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        Gamma Knifes

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        Tips and Guidelines for Buying a Gamma Knife

        Stereotactic systems for setting exact coordinates in radiosurgery using gamma radiation sources.

        Tips for Buying a Gamma Knife

        1. Several clinical procedures, such as radio surgery, neurosurgery, microsurgery, and biopsies, should be able to a use stereotactic radiosurgical system, featuring a gamma knife.

        2. The following features should be available in treatment planning systems: removable media archival storage or connection to central storage, a film scanner, a color monitor, a keyboard and mouse, and 3-D planning software with graphics, digital imaging and communications in medicine compatibility, as well as dose computation and analysis features.

        3. The gamma navigation system's headframes should be constructed of non-ferromagnetic materials for use with magnetic resonance and should be compatible with all cross-sectional imaging modalities, such as: CT, DSA, MRI, PET, and X-ray. Headframes should be lightweight, around 1 kg.

        4. In most gamma knife headframes, fixation uses 2 to 4 carbon fiber or titanium pins or screws but some headframes use alternative fixation methods.

        5. Several target approaches should be allowed by the center-of-arc or target-centered arc system. These include lateral, parallel, posterior fossa, and hypophyseal.

        6. Method of approach confirmation should be available and target access should have a vertical range of >=150 mm, a lateral range of >=160 mm, and an anterior-posterior range of >=170 mm.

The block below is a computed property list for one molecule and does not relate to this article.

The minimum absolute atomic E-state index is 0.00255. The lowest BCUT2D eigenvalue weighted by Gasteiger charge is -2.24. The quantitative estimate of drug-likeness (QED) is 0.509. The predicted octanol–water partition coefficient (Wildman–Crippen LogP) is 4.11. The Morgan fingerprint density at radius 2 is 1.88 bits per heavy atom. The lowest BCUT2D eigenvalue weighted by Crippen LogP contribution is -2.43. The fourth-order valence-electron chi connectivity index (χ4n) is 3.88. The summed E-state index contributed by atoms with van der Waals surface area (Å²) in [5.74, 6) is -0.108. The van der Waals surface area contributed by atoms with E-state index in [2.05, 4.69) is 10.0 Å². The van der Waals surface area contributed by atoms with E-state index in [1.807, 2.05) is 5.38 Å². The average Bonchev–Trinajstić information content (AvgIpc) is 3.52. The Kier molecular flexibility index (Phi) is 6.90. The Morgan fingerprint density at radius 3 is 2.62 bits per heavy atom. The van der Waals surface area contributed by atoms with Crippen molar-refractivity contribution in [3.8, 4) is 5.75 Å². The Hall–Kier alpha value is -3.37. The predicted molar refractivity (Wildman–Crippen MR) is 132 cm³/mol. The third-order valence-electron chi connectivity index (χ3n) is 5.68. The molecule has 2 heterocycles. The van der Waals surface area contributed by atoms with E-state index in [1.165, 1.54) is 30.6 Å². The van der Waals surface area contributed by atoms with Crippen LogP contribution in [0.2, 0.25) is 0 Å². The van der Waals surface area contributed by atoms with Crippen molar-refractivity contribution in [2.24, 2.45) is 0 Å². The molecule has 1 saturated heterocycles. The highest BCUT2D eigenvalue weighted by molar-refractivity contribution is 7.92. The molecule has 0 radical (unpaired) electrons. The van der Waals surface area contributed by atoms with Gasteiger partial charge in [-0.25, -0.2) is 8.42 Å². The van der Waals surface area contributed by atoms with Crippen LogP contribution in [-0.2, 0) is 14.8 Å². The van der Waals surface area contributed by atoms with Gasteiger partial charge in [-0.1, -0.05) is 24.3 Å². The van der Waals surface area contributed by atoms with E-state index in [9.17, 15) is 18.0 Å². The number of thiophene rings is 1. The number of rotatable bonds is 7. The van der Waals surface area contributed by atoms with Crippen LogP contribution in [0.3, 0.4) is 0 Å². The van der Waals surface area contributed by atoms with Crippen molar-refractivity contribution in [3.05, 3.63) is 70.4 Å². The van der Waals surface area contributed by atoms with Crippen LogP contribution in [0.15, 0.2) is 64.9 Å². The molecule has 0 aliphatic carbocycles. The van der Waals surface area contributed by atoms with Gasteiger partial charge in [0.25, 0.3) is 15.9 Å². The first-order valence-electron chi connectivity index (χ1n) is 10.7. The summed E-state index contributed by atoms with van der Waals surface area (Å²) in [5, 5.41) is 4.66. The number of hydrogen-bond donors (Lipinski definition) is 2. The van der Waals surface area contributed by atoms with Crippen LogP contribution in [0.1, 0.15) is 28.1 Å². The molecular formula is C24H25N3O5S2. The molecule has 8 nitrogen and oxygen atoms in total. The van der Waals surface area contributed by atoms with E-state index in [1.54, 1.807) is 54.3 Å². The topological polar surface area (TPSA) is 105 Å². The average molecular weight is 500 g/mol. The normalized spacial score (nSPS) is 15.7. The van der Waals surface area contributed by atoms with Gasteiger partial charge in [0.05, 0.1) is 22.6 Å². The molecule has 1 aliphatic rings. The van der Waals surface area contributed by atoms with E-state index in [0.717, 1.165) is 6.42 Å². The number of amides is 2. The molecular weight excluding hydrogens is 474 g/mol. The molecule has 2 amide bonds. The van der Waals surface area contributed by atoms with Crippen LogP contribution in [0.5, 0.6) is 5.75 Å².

7. In dedicated gamma radiosurgical systems, radiation sources should use more than 200 encapsulated 60Co sources.

        8. The gamma knife system should have tungsten collimators ranging from 4 to 18 mm in diameter.

        9. Systems that allow attachments can have up to 20 MV, but dedicated LINAC radio surgery systems should have 6 MV photon energies.

        10. Treatment delivery assemblies should be floor-mounted or wall-mounted with an isocentric accuracy of 0.5 mm for dedicated LINACs. Those mounted onto the LINAC should have an isocentric accuracy of 1 mm.

        Tips and Guidelines for Buying a Gamma Knife

        Stereotactic systems for setting exact coordinates in radiosurgery using gamma radiation sources.

        Tips for Buying a Gamma Knife

        1. Several clinical procedures, such as radio surgery, neurosurgery, microsurgery, and biopsies, should be able to a use stereotactic radiosurgical system, featuring a gamma knife.

        2. The following features should be available in treatment planning systems: removable media archival storage or connection to central storage, a film scanner, a color monitor, a keyboard and mouse, and 3-D planning software with graphics, digital imaging and communications in medicine compatibility, as well as dose computation and analysis features.

        3. The gamma navigation system's headframes should be constructed of non-ferromagnetic materials for use with magnetic resonance and should be compatible with all cross-sectional imaging modalities, such as: CT, DSA, MRI, PET, and X-ray. Headframes should be lightweight, around 1 kg.

        4. In most gamma knife headframes, fixation uses 2 to 4 carbon fiber or titanium pins or screws but some headframes use alternative fixation methods.

        5. Several target approaches should be allowed by the center-of-arc or target-centered arc system. These include lateral, parallel, posterior fossa, and hypophyseal.

        6. Method of approach confirmation should be available and target access should have a vertical range of >=150 mm, a lateral range of >=160 mm, and an anterior-posterior range of >=170 mm.

        7. In dedicated gamma radiosurgical systems, radiation sources should use more than 200 encapsulated 60Co sources.

        8. The gamma knife system should have tungsten collimators ranging from 4 to 18 mm in diameter.

        9. Systems that allow attachments can have up to 20 MV, but dedicated LINAC radio surgery systems should have 6 MV photon energies.

        10. Treatment delivery assemblies should be floor-mounted or wall-mounted with an isocentric accuracy of 0.5 mm for dedicated LINACs. Those mounted onto the LINAC should have an isocentric accuracy of 1 mm.

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